I often thought it was a tragedy—how life, as you know it, could change the moment you lost your family. How horrifying it must be as the one left behind. Yet, I never once believed that it could happen to me. After all, I was of noble birth. So who would have thought that I, the child of a respected minister, was just as vulnerable—unspared from the anxiety, fear, and torment? It was only when they came that I realised… I was just like everyone else.
It was never my choice. It was the law that governed our flawless society. Alas, with one wrong step, your blood didn’t matter. For when they came for you, just as they came for us, no amount of pleading or gold could save you from their loaded rifles. It was, after all, a merciless procedure—your fate had already been sealed. And just like mine, I was the only one left—once belonging, now alone. Once free, now a captive.
“Welcome to the cage.” The cage—introduced so indifferently after my mother told me to run. “You’ll get used to it.”
A cold metal collar was strapped around my neck—its incessant beeping tracked my every move. And with the plain white, over-sized uniform hanging loosely on my shoulders, the guards of the hidden world led me to my isolation. This was my new reality—no longer a being but a number. If only… I could find a way to escape.
“You want out?” she asked.
“You know, if they catch you trying, they’ll zap you,” he said, tapping on his own collar.
“They won’t kill you though,” she stated. “They’ll just warn you not to do it again.”
“I’d rather die,” I replied. “They might as well kill me.”
I had anticipated my cell neighbours to nod in agreement. Oddly, they laughed—a belly-aching laugh, with tears at the corner of their eyes, as if I had told a good joke.
“Why is that funny?” I asked with a frown.
“Because it is,” he said with a smirk.
At that instant, I had an inkling that they knew something I did not. And though I was tempted to ask, I was unsure if I could trust them. For some bizarre reason, they seemed rather contented with their lives.
“You’ll find out why, once you get used to this,” she said.
Life in the cage wasn’t difficult—honestly, it was easy to get used to. There was nothing to do but eat, sleep, and play—there was no work or chores, except for the 3 p.m. gathering in the hall where we would watch static for an hour. From the outside world, where I was told that no one in the cage ever saw the light of day, I was given plenty of sunlight within the confinement. So perhaps, they were right. Still, why did they laugh at my desire for more?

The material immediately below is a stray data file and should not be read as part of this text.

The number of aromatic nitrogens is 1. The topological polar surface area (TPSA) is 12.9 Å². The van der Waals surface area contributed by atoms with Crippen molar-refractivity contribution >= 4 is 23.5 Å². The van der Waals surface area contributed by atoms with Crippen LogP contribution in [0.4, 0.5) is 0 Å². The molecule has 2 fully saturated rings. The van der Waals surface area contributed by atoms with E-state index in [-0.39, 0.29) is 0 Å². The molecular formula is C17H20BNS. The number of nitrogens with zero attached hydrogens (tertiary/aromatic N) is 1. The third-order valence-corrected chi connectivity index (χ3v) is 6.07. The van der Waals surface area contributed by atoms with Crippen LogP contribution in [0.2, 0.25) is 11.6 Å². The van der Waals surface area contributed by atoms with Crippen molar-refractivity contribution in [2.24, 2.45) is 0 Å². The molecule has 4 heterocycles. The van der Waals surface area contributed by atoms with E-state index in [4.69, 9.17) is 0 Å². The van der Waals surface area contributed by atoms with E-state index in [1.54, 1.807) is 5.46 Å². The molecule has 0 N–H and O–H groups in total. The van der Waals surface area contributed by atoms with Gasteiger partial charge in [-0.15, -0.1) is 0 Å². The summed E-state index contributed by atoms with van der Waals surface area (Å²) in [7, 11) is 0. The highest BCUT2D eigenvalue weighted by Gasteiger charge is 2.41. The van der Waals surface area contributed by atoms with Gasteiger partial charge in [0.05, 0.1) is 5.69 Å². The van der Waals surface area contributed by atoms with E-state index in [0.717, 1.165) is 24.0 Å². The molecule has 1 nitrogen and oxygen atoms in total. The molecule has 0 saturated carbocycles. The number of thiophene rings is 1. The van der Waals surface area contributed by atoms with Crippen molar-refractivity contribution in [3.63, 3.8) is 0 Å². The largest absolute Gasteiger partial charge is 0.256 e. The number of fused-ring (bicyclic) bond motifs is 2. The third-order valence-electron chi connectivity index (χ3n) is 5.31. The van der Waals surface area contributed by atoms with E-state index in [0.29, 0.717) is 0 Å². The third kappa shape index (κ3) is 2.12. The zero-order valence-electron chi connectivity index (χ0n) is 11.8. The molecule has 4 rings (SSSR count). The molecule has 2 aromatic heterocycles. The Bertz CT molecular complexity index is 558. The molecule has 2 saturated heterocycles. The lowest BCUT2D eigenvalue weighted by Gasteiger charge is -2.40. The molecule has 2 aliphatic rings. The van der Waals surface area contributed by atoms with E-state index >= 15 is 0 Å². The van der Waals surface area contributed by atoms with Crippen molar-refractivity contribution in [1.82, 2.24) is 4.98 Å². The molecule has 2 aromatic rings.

“You don’t know a lot, do you?” she asked. “You think this is a nightmare.”
“I had a life,” I stated. “I had parents and friends.”
“We had parents, too,” he said. “But they weren’t real. None of it was.”
I furrowed my brows.
“Don’t worry,” he added. “One day, they’ll let you out again. You’ll get new parents and new friends… if that’s what you want.”
What were they talking about? Was I missing a memo? Not once did any of the guards offer me a chance to leave.
“But, you’ll be lucky if they don’t let you out,” she said. “If they do, the cycle will repeat itself. And it kind of sucks, trust me.”
I couldn’t grasp their words—it was a strange notion that the life I knew was fake. But even more difficult to comprehend was wanting to stay, when there was a chance of a new life beyond the cage. Little did I know, they were right. Three weeks later, I was free.
The choice was a vicious cycle. At the end of every experiment, I would wish for a freedom I already had. I would ask the same questions, frown at the same notion, and realise the truth of my predicament a little too late. I would return to the test tube over and over again—unable to change my mind, before I lost all recollection of what was.
Funny, how I once thought it was a tragedy—to be trapped by fate and robbed of a future. But the true tragedy was a joke—a joke on whoever believed that that… was all what life truly was.
12 Genre Months © 2020 by Jeyna Grace. All rights reserved.
(Click HERE for the list of stories in this writing challenge.)